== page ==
The cat knows something's up.
There are piles of books everywhere -- in boxes, on the remaining furniture, along the sides of the staircase. The contents of every drawer have been spilled out and rummaged through; suitcases stand open, and cardboard boxes are to be found every few feet.
On her soft little feet, the cat pads through the maze of boxes and piles of books, inspecting everything, glancing up at us with a question in her eyes. We can't take her with us, and it kills me to see her looking so mystified -- or curled up peacefully in a chair for that matter. She is very much my cat, and I know I'll never have another one like her.
Our living room has been turned into an obstacle course. We seem to have as many CDs as we do books, and boxes of them make getting around the room very hard. The phone rings non-stop, and inevitably it has been left beyond a waist-high stack of boxes.
The cat watches our frantic movement with a censorious eye. She is just waiting for someone to sit down so she can leap onto their lap and be petted. This rarely happens lately; no one has the time to spare.
So she does what any good cat will do when she senses her human enablers have grown a little distant: she brings us gifts. Normally, her favorite time for gift-giving is when I am having my weekly writing group meeting. Engrossed, I sit at the computer, instant-texting, and the cat knows she is not really welcome. So she goes out and exerts herself, and if she is lucky, I hear her hunting call, a low, mournful yowl that always means she has brought me something. If I am by myself, I have two choices. I can continue with my meeting and risk the chance of her devouring her catch messily on our one decent rug, or of her possibly still-viable prey crawling off to die under the sofa, unnoticed for days until the smell reaches our noses. Or I can catch it, fling it outside if it is still alive and unwounded -- or quickly dispatch it if it is beyond salvation. At first, I always tried to liberate the captured animal, but this gets old very fast when you have a champion hunter of a cat. Now I am inclined to let her have her way with whatever poor little creature she has caught; even if I manage to catch it and throw it outside, chances are that she'll only catch it again.
Last night, I was up late packing. In the kitchen, I have boxes of Asian foodstuffs piled high. We never managed to get through all the nori, the dehydrated tofu (I don't recommend this), the wakame, or the dried squid that my kids and husband have purchased in veritable job lots.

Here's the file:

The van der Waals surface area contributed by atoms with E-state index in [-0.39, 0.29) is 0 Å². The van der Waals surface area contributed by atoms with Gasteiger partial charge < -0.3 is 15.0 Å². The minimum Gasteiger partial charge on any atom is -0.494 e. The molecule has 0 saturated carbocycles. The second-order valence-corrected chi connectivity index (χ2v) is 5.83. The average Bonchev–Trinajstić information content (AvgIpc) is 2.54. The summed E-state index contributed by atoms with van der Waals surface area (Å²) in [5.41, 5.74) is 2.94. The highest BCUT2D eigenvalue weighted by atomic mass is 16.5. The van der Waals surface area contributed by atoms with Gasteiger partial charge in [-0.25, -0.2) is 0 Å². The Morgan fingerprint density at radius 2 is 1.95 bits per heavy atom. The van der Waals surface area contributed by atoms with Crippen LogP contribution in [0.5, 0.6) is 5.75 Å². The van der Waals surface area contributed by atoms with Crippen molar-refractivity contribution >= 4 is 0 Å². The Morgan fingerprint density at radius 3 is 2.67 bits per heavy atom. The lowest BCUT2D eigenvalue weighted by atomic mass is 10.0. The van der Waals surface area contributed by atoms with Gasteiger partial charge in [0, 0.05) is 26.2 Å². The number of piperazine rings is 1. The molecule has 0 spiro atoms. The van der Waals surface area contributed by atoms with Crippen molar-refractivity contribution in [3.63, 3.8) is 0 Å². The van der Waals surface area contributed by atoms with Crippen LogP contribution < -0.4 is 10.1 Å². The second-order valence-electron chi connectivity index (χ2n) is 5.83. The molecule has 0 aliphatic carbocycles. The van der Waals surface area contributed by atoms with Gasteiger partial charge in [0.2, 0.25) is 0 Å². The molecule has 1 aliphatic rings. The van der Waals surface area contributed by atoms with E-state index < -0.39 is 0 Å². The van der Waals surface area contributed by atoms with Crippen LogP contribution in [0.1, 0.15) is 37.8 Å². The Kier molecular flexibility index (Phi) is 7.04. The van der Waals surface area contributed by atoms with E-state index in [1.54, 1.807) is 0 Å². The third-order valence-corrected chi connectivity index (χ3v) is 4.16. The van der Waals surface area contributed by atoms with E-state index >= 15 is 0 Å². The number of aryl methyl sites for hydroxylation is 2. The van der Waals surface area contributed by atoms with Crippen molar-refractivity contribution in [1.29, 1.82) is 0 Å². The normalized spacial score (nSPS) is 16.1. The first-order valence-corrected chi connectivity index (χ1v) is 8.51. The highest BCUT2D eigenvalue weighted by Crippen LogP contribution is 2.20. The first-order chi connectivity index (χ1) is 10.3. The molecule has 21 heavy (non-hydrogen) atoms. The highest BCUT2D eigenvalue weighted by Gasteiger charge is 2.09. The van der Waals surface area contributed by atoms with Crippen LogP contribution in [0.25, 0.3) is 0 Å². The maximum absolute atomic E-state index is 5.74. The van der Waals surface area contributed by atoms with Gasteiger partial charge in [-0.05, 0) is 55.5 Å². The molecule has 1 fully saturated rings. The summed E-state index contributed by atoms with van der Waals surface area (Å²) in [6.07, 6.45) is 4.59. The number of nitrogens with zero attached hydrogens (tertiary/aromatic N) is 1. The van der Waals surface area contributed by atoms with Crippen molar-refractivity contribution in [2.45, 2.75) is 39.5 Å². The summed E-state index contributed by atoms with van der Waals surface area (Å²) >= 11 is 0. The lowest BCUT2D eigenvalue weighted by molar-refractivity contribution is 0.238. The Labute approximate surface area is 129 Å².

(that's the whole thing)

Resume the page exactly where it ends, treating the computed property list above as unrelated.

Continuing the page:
I was sitting between two stacks of boxes when I heard the cat-flap snap open, then shut. We generally have it locked on 'no-entry', but the cat has figured out a way to open it anyway.
And then I heard that yowl.
Bear in mind that I was in the middle of a maze. A maze composed of boxes of foodstuffs. Most of the time, the rodents the cat brings in have few places to hide. Sure, they can dive under a dresser, but at some point, they have to come out for food and water. But given the state of our kitchen now, every mouse in Scotland could hole up for five months and raise many generations of healthy offspring. And obviously I don't want this to happen.
We've intiated a non-swearing policy in this household. Bad words ostensibly cost the user fifty pence a shot, so whenever someone indulges in profanity, someone else shouts out Fifty pee! Everybody else was asleep last night or I'd have racked up a fortune.
By the time I got to bed, I'd been all over the kitchen with the broom, trying to ferret out the poor little rodent, half out of its wits with terror. I'd sprained my thumb and whacked my hip on the corner of the table and messed up my knees, crouching and trying to coax the rodent out. The cat got bored halfway through this and went to lie down in the living room. She's lucky she made it through the night.
We're pals again, and she's lying in my lap even as I write. I'll never have another cat like her. Good thing that works two ways.
Wednesday, 27 August 2008
The cat knows something's up.